Whenever an online service or website’s traffic potential becomes widely known, all sorts of misconceptions arise about that ‘new’ traffic source. This was true about forums and yahoo groups back in the day and it is definitely true now about Twitter, Facebook, and Pinterest, to name just a few. In fact there is so much misconceptions and flat out hype, that it is very easy to lose sight of the fact that these social network sites and services can produce quite a bit of traffic. However, they can only deliver on their traffic potential if you, the promoter, do something that can trigger this traffic tsunami. No, it’s not a simple case of ‘if you build it, they will come’ Field of Dreams type of online marketing hype. The hard truth that many online marketers don’t seem to get is that traffic gravitates towards quality content. You can’t escape this basic fact.
As mentioned by Pam Moore’s article, it all boils down to knowing who your target audience is, finding out what turns them on, and building content that captures their attention. It truly is that basic. However, it is easy to list out these elements but hard to implement because you need to experiment with the right message blend. Thankfully, when it comes to Twitter, there is one feature you can use to help you get your link in front of the eyeballs of people who are already interested in it. (Re)introducing the hash tag. I am reintroducing it because many marketers misunderstand this key Twitter feature. On one hand, some marketers think it is some sort of heaven sent bullet that delivers oodles of traffic just by mere usage. On the other hand, many marketers ignore it as irrelevant. The truth is that if you use it correctly, it can impact your ROI as far as Twitter traffic is concerned. Read the guide below to get the inside scoop about this little-understood and underutilized traffic generating feature of Twitter.
What Are Twitter Hash Tags?
Hash tags are keyword tags you put after the main body of your tweet. They help to categorize your tweet. People looking for a certain category of tweet can search for the hash tag to retrieve all posts related to that tag.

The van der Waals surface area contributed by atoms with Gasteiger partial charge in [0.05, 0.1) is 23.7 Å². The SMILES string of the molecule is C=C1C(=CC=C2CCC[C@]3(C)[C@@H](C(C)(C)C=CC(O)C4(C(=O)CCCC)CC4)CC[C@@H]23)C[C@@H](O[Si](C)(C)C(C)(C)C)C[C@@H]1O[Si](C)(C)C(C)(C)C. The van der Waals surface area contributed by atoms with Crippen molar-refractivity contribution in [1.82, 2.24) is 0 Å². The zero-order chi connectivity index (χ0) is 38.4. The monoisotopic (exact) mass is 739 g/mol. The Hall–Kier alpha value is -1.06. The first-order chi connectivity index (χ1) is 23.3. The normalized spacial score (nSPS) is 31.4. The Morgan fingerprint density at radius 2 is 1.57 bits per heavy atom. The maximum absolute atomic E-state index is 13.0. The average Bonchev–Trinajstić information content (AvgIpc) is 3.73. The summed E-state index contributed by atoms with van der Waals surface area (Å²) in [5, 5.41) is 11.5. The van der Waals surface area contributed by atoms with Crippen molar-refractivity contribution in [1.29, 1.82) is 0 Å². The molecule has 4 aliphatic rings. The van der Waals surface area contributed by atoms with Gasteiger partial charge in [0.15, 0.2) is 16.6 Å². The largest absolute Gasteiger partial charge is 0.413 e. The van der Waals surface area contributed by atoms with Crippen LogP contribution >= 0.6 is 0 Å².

How Can Hash Tags Help You?
Many people use Twitter as a search engine because people tweet all sorts of late-breaking news trends. There are generally three ways to search for tweets on Twitter: words in the tweet, the name of the Twitter user, and hash tags. Tweet words retrieve so many results and not all of them share the same theme. Searching for the name of a user returns their twitter account and people’s mention of their name. This can be confusing and results in a jumbled mass of information. Searching for hash tags pulls only tweets where the authors consciously categorized their tweets. By consciously tagging your tweets, you direct how your tweet will be searched and this boosts your traffic potential. It’s like getting traffic from a search engine-you optimize how you wish to be found.
How To Pick The Right Hash Tags
Not all hash tags are created equal. Some hash tags are merely temporary trends. Don’t waste your time on these. However, there are some ‘classic’ hash tags that people search for over the long haul. One key way to determine this is through how many people use the hash tag and over what period of time. There are websites that track hash tag trends. Use these to find tags with a big long-term following and start tagging your relevant tweets accordingly. Don’t spam hash tags-make sure you use the most relevant tags to your tweet’s content.